Graves’ Disease is the most common cause of hyperthyroidism. It has multiple manifestations and it requires appropriate diagnostic and therapeutic management. Once it has been established that the patient is hyperthyroid and the cause is GD, the patient and physician must choose between three effective and relatively safe initial treatment options: antithyroid drugs (ATDs), radioiodine (RAI) therapy, or thyroidectomy. RAI has been used to treat hyperthyroidism for more than seven decades. It is well tolerated and complications are rare, except for those related to orbitopathy. Most patients are effectively treated with one therapeutic dose of I-131. The patient usually notes symptomatic improvement within 3 weeks of therapy. However, the full therapeutic effect takes 3 to 6 months because stored hormone must first be released. Radioiodine therapy may not initially be effective in up to 10% of patients. They require repeat treatment, usually with a higher administered dose.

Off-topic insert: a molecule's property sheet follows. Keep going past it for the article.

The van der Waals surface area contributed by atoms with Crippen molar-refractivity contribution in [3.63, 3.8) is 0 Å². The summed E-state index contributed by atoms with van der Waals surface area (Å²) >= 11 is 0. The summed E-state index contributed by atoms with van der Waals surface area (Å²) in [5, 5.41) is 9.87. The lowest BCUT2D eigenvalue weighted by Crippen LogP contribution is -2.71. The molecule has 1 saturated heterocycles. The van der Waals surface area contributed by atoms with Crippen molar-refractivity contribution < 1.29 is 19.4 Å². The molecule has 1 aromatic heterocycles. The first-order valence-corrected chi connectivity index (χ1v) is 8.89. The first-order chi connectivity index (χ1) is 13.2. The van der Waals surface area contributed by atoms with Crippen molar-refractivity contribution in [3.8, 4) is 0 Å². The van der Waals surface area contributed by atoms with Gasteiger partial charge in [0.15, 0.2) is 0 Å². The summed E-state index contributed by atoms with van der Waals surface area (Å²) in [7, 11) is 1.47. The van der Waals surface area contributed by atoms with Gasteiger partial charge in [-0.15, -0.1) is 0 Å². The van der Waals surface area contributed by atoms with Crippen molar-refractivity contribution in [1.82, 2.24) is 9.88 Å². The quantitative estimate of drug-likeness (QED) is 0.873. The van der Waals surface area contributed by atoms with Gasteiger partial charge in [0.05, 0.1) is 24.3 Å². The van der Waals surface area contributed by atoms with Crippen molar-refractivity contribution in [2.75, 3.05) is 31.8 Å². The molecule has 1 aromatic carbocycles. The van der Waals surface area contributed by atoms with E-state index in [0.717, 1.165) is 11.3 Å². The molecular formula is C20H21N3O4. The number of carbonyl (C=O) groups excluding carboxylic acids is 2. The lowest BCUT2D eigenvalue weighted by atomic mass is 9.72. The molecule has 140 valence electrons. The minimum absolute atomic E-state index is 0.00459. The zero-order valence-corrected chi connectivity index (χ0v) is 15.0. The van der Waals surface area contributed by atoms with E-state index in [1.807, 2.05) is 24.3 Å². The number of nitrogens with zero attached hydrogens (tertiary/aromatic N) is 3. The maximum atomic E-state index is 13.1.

Part of the book: Graves' Disease